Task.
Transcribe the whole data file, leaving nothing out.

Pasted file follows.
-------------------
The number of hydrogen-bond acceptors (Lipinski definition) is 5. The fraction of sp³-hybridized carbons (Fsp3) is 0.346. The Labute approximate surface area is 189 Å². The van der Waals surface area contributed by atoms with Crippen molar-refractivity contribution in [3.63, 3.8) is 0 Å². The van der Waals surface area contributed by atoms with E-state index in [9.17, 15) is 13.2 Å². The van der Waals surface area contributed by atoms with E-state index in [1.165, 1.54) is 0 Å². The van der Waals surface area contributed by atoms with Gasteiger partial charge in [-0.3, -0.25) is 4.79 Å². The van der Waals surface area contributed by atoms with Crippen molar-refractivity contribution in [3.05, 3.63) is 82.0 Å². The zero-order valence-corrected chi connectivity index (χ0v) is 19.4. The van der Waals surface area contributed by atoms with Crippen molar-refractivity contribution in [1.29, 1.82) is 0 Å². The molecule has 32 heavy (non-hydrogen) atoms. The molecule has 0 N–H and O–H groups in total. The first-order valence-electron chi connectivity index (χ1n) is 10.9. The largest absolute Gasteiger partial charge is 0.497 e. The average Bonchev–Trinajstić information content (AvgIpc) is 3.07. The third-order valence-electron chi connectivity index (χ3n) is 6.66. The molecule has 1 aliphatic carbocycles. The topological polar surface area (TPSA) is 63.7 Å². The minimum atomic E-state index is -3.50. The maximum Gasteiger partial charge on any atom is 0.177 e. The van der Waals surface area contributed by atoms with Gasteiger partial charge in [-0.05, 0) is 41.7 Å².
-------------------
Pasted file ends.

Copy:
The number of hydrogen-bond acceptors (Lipinski definition) is 5. The fraction of sp³-hybridized carbons (Fsp3) is 0.346. The Labute approximate surface area is 189 Å². The van der Waals surface area contributed by atoms with Crippen molar-refractivity contribution in [3.63, 3.8) is 0 Å². The van der Waals surface area contributed by atoms with E-state index in [9.17, 15) is 13.2 Å². The van der Waals surface area contributed by atoms with E-state index in [1.165, 1.54) is 0 Å². The van der Waals surface area contributed by atoms with Gasteiger partial charge in [-0.3, -0.25) is 4.79 Å². The van der Waals surface area contributed by atoms with Crippen molar-refractivity contribution in [3.05, 3.63) is 82.0 Å². The zero-order valence-corrected chi connectivity index (χ0v) is 19.4. The van der Waals surface area contributed by atoms with Crippen molar-refractivity contribution in [1.29, 1.82) is 0 Å². The molecule has 32 heavy (non-hydrogen) atoms. The molecule has 0 N–H and O–H groups in total. The first-order valence-electron chi connectivity index (χ1n) is 10.9. The largest absolute Gasteiger partial charge is 0.497 e. The average Bonchev–Trinajstić information content (AvgIpc) is 3.07. The third-order valence-electron chi connectivity index (χ3n) is 6.66. The molecule has 1 aliphatic carbocycles. The topological polar surface area (TPSA) is 63.7 Å². The minimum atomic E-state index is -3.50. The maximum Gasteiger partial charge on any atom is 0.177 e. The van der Waals surface area contributed by atoms with Gasteiger partial charge in [-0.05, 0) is 41.7 Å².